By: Wil Fulton
Our relationship with meat is complicated, and there are myriad reasons why we might choose to ditch it from our diets completely: health concerns, moral ambiguity, trying to impress Paul McCartney, etc. But even as some turn away from the omnivorous path, on occasion those same people come back. The individuals profiled in this article all flirted with the veggie side of life, but eventually rediscovered flesh fare for varied and compelling reasons. None of which include pregnancy.
More: The Most Annoying Things About Vegetarians, According to One
The hardcore vegetarian who was seduced by David Chang
Leanne Butkovic, a Thrillist city editor, spent six years as a vegetarian and one year as a card-holding (they have cards, right?) vegan. “When I was 16, I handled a piece of raw, ground beef that just set me off. It was gross, and that was really my first big adverse reaction to meat,” she said.
Afterwards, she tore through the benchmark reading materials — Jonathan Safran Foer’s Eating Animals, Michael Pollan’s The Omnivore’s Dilemma — and by the time she hit college, she was a veritable vegetarian. Her school, University of Missouri-Columbia, boasted a surprisingly robust vegetarian community that made the lifestyle appealing, and realistic.
“The impetus here was originally based on what I read about, the problems with the food industry, animal cruelty. I also knew it was probably something that would be healthy for me. But it was really easy to be a vegetarian at college, for me. I was in a culture that massively supported my decision, surrounded by like-minded people.”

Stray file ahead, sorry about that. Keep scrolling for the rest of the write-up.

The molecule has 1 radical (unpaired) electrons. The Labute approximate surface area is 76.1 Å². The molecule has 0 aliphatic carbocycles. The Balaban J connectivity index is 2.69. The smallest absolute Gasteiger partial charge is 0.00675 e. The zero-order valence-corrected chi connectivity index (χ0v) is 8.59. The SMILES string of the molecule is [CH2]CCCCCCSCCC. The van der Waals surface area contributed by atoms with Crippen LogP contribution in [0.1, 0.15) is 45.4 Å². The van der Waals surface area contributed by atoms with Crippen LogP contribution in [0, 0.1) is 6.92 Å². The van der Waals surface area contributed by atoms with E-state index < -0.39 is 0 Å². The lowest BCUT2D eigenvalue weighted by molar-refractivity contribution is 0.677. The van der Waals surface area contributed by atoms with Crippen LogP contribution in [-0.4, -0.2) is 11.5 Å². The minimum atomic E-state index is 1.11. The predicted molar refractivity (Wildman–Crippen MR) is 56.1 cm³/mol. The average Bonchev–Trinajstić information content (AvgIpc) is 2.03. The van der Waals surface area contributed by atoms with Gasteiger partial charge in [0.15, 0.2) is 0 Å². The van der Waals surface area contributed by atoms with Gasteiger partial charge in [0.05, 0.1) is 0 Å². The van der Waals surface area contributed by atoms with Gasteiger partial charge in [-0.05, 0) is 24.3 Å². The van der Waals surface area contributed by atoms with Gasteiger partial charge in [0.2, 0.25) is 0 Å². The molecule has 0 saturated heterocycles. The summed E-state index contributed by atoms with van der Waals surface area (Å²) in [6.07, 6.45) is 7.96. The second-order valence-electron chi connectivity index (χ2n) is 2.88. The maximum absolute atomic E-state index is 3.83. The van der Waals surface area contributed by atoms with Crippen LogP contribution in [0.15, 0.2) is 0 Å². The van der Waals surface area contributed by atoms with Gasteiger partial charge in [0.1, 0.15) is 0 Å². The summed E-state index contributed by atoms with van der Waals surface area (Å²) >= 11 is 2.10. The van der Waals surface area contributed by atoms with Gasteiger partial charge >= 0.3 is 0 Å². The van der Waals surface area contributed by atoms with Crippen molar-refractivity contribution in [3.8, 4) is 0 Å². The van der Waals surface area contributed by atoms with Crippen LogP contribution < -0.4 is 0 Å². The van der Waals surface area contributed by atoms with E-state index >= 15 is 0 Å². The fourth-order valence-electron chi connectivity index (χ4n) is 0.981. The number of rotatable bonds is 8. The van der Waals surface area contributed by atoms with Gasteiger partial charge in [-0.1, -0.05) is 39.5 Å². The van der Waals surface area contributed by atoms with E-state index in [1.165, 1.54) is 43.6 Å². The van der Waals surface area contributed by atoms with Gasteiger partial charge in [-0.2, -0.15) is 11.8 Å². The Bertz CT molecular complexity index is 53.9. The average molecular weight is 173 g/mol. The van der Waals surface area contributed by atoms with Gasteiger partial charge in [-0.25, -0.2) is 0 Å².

“When I moved to New York, it became harder to be a vegetarian. There was so much good food, and at the time I didn’t really have the means to buy the food I needed to maintain the lifestyle I had been living at school,” she said. “I was suddenly looking at meat, almost wanting some.
“One night, I was watching David Chang cook this juicy, inches-thick steak on Mind of a Chef. He was drizzling oil all over it. He says something like ‘if you could only smell this right now.’ It was like something snapped, it was an epiphany.”
Butkovic said she literally experienced “meat dreams,” that night, and the very next day she was “serendipitously served a coal-oven pizza with uncured pork jowls” (it’s Brooklyn), which she ate enthusiastically. “After that, I do eat meat now, about every other day. And I try to be conscious of where my food is coming from. But I actually don’t think I’ve had a steak since that David Chang moment. I should get one, right?”
Credit: Flickr/Ivana Vasilj
The dude who was swayed by Spanish ham
Thrillist staff photographer Cole Saladino was also a vegetarian for a little over a year, before calling it off on a Euro-trip. “I did grow up in California — where you expect everyone to be a vegetarian — but I didn’t give up meat till I came to New York. I thought it would be cheaper to be a vegetarian, I cooked mainly at home and I didn’t mind eating the same thing every night. And, I thought it would be healthier.”
Saladino said the decision came after he realized he hadn’t eaten meat for a week, so he decided to “just keep going.” After a year and some change of vegetarianism, he left New York for a semester abroad in Madrid — where, according to him, abstaining from meat wasn’t an option. “I knew I was going to Europe, and I knew I wanted to experience the full spectrum of food there, because I thought it was an important part of the culture and I didn’t want to limit myself. It’s a good thing, too — I don’t think they fully understood what a vegetarian is over there. Even their vegetarian pizza has some pork on it — and that was the first thing I ate over there. I didn’t regret it,” he said.
Though Saladino now eats meat frequently, he said that being a vegetarian has helped him learn to shape a healthy, veggie-centric diet. But he does take a lot of meat pictures. That counts for something, right?
To learn what other reasons have causes vegetarians to forsake the veg-only way, get the full story at Thrillist.com!
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